Have ever considered creating a bird garden?
You can attract a wide variety of bird species using bird feeders and nest boxes. But if you'd rather use a more natural approach consider landscaping your yard, or just a part of it, to be more bird-friendly.
You don't need a large yard to create a bird garden. Planting a variety of trees, shrubs and flowers can provide good nesting sites, winter shelter, places to hide from predators, and natural food supplies that are available all year round.
All it takes is some planning and a modest amount of work. If you already enjoy gardening, then creating a bird garden will be easy. But if you're new to wildlife gardening don't worry, you don't need to be a horticulturist to be successful.
Your yard may already provide a good supply of food, water and shelter for your local bird population.
However, if you are like me, you will need to make some changes to your yard. Creating a bird garden can be as simple or complex as you desire.
Whichever approach you choose, you will be rewarded with beautiful wild birds that will bring color and bird songs into your life all year long.
Creating sustainable natural habitats for wild birds is more important than ever before. Suitable natural bird habitats continue to be lost to development. You can probably double the number of wild birds visiting your property by implementing a good landscaping plan.
A good bird-friendly yard contributes to a beautiful, natural setting around your home that is pleasing to people as well as to birds.
Bird watching and gardening are two of the most popular hobbies in America. Creating a bird garden to attract birds brings the two of them together. Your success will result in having more birds to watch right in your own backyard.
It is no secret that wild birds keep populations of insects such as ants, aphids, flies, termites, etc. in check and they do this without the use of expensive and hazardous pesticides and chemicals.
Creating a bird garden can inspire young people to develop a lifelong interest in wildlife and conservation.
Build a plan around the types of wild birds you wish to attract. Then prioritize your goals by what will have the most impact. If you are unsure which species live in your area, then watch your bird feeders and make a list of the most common visitors. You can also talk to your neighbors or contact a local bird club for more information about the birds in your area.
Your bird garden will be more successful when you use plants native to your area. Not only are the plants more likely to thrive, but also the foods produced by them will be better suited for the wild birds that live around you.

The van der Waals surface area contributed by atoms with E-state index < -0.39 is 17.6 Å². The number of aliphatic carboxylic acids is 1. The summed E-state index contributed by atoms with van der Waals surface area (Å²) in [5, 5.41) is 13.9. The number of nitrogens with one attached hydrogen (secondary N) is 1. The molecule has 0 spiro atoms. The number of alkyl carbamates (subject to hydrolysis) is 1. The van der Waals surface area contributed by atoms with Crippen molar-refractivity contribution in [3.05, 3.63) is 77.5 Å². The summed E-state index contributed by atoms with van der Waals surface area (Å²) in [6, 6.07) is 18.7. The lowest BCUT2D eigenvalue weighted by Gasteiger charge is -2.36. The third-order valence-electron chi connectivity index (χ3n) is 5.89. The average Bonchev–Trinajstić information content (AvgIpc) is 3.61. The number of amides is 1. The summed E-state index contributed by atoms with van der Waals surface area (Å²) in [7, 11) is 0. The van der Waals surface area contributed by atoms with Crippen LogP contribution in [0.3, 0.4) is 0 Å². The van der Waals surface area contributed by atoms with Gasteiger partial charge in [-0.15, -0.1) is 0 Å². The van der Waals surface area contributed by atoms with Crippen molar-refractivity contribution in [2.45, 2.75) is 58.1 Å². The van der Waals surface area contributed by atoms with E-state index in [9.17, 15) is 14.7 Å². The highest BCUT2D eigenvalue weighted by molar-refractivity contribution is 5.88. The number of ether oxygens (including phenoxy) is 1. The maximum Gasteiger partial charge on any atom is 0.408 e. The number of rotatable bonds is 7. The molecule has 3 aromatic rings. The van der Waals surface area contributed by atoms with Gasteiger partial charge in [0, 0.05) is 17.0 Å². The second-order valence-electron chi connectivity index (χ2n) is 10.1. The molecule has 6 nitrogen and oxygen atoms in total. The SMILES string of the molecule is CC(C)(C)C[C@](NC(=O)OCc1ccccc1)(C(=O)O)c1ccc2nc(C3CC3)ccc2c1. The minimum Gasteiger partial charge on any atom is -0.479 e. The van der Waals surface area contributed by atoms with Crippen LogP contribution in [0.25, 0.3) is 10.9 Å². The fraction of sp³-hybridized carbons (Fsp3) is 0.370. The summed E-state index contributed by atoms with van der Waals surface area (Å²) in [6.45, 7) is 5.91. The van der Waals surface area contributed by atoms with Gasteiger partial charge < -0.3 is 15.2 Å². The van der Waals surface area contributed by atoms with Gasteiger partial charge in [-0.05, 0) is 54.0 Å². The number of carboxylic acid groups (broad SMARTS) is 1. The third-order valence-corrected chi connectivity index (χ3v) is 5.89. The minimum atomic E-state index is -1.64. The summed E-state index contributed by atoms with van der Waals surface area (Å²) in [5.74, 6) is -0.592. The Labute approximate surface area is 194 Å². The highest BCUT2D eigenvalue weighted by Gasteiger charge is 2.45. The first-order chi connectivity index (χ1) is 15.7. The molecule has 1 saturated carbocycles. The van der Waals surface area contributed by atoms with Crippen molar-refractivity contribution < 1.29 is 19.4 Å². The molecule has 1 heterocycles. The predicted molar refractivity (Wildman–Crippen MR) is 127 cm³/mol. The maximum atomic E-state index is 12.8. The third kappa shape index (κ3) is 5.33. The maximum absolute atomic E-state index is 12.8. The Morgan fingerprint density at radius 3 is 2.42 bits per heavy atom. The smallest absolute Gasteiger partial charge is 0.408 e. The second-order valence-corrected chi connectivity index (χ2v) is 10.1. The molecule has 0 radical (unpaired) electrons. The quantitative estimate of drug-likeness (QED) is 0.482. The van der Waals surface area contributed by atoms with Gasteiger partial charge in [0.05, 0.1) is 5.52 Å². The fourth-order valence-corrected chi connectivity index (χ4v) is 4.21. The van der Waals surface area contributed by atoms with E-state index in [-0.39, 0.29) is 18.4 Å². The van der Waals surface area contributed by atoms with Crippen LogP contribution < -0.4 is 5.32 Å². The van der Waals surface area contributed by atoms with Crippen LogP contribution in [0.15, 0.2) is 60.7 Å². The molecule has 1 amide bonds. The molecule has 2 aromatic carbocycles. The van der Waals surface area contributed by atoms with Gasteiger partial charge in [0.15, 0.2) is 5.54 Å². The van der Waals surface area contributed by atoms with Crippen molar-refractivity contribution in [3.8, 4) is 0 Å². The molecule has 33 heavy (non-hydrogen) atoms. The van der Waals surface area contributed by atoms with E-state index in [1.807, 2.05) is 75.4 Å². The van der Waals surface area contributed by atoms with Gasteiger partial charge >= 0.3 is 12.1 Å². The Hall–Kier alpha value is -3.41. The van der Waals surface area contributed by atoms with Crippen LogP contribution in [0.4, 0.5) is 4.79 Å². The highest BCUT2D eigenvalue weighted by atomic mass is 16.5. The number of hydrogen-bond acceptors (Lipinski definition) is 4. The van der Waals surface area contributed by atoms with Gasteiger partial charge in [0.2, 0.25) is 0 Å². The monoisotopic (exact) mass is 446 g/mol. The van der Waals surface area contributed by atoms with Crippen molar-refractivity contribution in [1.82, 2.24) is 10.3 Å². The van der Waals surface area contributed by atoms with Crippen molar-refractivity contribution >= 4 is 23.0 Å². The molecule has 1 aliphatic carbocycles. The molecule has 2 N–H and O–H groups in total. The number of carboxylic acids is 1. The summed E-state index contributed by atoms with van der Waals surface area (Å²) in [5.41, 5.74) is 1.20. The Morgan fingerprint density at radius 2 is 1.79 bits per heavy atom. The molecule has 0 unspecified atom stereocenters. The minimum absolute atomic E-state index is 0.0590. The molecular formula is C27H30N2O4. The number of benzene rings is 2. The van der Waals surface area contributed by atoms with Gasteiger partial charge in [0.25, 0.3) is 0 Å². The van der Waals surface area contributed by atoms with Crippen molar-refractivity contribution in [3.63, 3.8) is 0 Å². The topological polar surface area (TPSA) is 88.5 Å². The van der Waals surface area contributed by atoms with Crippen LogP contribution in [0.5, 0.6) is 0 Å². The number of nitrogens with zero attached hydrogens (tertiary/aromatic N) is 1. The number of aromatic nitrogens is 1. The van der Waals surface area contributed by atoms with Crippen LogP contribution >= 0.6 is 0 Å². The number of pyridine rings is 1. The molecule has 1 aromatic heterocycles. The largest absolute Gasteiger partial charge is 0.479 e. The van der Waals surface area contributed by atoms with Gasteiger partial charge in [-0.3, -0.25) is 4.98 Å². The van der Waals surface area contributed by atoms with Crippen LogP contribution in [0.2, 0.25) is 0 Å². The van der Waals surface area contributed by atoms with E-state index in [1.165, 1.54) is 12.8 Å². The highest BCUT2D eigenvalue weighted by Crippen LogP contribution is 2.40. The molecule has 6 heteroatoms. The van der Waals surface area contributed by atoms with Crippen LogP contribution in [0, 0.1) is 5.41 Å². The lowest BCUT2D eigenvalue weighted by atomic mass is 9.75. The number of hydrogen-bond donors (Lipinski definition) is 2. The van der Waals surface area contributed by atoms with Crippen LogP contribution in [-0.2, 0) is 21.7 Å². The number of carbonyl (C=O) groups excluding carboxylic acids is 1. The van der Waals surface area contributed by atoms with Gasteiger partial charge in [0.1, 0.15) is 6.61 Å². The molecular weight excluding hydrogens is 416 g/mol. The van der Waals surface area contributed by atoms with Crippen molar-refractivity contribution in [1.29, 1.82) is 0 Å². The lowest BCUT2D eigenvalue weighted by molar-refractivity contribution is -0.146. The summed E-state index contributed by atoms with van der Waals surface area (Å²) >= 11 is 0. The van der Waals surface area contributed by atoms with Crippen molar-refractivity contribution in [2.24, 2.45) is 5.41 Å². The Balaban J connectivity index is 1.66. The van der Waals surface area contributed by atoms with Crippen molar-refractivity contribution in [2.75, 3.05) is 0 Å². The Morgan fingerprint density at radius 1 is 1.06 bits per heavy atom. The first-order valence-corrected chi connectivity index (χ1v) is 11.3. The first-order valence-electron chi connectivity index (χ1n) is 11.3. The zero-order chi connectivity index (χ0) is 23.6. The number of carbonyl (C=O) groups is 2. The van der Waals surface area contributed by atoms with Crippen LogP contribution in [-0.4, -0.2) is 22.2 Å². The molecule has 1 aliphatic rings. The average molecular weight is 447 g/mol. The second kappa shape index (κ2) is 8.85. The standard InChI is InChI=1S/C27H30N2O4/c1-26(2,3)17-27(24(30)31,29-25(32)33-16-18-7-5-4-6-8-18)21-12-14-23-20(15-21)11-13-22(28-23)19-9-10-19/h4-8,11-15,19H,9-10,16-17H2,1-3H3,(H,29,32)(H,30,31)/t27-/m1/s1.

Protect the environment and build a native habitat for wildlife with a native rain garden.
Make a basic site plan, include buildings, sidewalks, power lines, buried cables, fences, septic tank fields, trees, shrubs and patios. Consider how your plan relates to your neighbor's property. Identify and map sunny or shady sites, low or wet sites, sandy sites and native plants that will be left in place.
Before beginning any landscaping project, you should have your soil tested by your local garden center, county extension agent or soil conservation service. Find out what kind of soil you have and then find out if your soil has nutrient or organic deficiencies that fertilization or addition of compost can correct. The soil you have will help determine the plants that can be included in your landscaping plan.
If not, you should at least install a birdbath. You could also install a pond that will create a more natural look and feel. Supplying a source of water can double the number of wild birds attracted to your yard.
Evaluating what you already have in your yard is the best place to start. Do you need to add shelter? Maybe a natural food source?
Once you have chosen the plants that you want to add to your landscape, sketch them on your site plan. Be sure to take into account the mature size of trees and shrubs. This will help you calculate how many trees and shrubs your yard can accommodate. Be sure to leave open sunny sites where the flowers and shrubs can thrive. Decide on your budget. How much you can spend during the time span of your project. Don't try to do too much at once. Set realistic goals for yourself.
Planting your bird garden is where the fun begins. Include your entire family so that everyone will feel involved in the creation of your new wild bird habitat.
Document your plantings on paper and with photographs. Try taking pictures of your yard from the same spots every year to document the growth of your plants.
Maintaining your new trees, shrubs and flowers should be part of your overall plan. Keeping the soil around your new plantings moist is one of the most important things you can do. You can make this task easier with the use of landscaping film, wood chips or bark mulch. This will also reduce weeds without the use of herbicides.
Take the time to enjoy what you have accomplished. Be patient, it may be several weeks or months before you see the rewards of your hard work.
Here is a site with tips on creating a beautiful butterfly garden to enjoy with ideas for planning and knowledge about gardening.
Need some great ideas for growing a garden with less water? Have a look at Drought Smart Plants
helps you find plants that revel in drought and challenging conditions.
Apr 24, 17 03:22 PM
I just saw a bird with a robin-red breast but a much longer neck and a longer and much more narrow beak. Any ideas? I live in Oregon, Northwestern Oregon.
Apr 24, 17 03:21 PM
Black bird with scant white spots on lower body and very distinct red spot on upper chest
Apr 24, 17 03:20 PM
Tourquoise bird, cardinal size and similar wing pattern and has a beige beak. Except for the beak color, looks like a Indigo Bunting. Is this a juvie??